This is a great example of a very competent charcoal portrait drawing. It also goes to show why charcoal is a great medium for this purpose, and that is primarily because of the range of value you can achieve. This drawing has a real sense of gravitas and I believe this comes from the strong lights, rich darks, and the way half of the face is basically in shadow. Look at how strong the darks are in the man's hair, eyes, moustache, and soul patch. The artist also captured a strong light on the subject's forehead and his white shirt. The nice thing about charcoal is that even within the shadow, one can modulate the tone to depict reflected light (in the subject's right cheek and neck.)
There is another reason why charcoal drawings like this attain this kind of heavy mood and feeling. This is a bit of a subtle point, so bear with me. Take a look at the man's deep-set eyes and how his eyelids catch just a bit of light. Squint your eyes, for a moment, and look at the image of this drawing. With your eyes squinted, you should just see pools of dark around the eyes with small stabs of light on the eyes. If this were a photograph, I suspect most cameras would catch the light coming from the recesses of the man's eye socket, which means the eye sockets would not be such pools of dark. To achieve the same effect with a camera would require creating a very high level of contrast. It would require a really strong light or light-source or some heaving editing after the fact, and either way, it probably would not look as natural.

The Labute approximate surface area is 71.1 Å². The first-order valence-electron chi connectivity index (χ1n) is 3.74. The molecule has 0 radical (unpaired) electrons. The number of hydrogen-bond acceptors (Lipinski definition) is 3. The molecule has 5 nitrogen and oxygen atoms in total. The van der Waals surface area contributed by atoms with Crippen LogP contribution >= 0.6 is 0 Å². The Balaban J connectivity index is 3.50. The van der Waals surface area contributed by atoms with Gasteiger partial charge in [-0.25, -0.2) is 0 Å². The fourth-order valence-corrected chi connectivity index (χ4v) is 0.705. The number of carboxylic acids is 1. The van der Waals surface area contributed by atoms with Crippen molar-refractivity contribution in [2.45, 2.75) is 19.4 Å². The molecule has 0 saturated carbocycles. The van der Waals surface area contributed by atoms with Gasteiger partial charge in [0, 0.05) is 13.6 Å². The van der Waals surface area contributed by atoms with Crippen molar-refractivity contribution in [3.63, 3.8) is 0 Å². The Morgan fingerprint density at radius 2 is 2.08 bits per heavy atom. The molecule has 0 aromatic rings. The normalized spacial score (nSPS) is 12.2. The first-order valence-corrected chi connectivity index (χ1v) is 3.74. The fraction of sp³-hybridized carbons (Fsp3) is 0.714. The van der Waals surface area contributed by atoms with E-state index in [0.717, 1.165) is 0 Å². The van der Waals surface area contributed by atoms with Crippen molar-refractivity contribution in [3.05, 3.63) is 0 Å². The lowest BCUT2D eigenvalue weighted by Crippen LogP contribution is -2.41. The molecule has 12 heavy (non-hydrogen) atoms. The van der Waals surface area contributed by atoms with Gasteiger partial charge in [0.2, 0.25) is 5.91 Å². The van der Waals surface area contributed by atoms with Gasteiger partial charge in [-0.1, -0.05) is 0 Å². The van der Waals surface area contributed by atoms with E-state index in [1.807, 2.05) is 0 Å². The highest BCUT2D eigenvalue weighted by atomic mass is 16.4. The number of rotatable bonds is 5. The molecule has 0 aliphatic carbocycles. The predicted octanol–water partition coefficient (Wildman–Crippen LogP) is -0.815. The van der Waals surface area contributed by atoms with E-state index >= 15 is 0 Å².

The point is that the moody look and feel of this drawing is a unique thing to this medium and hard to replicate.
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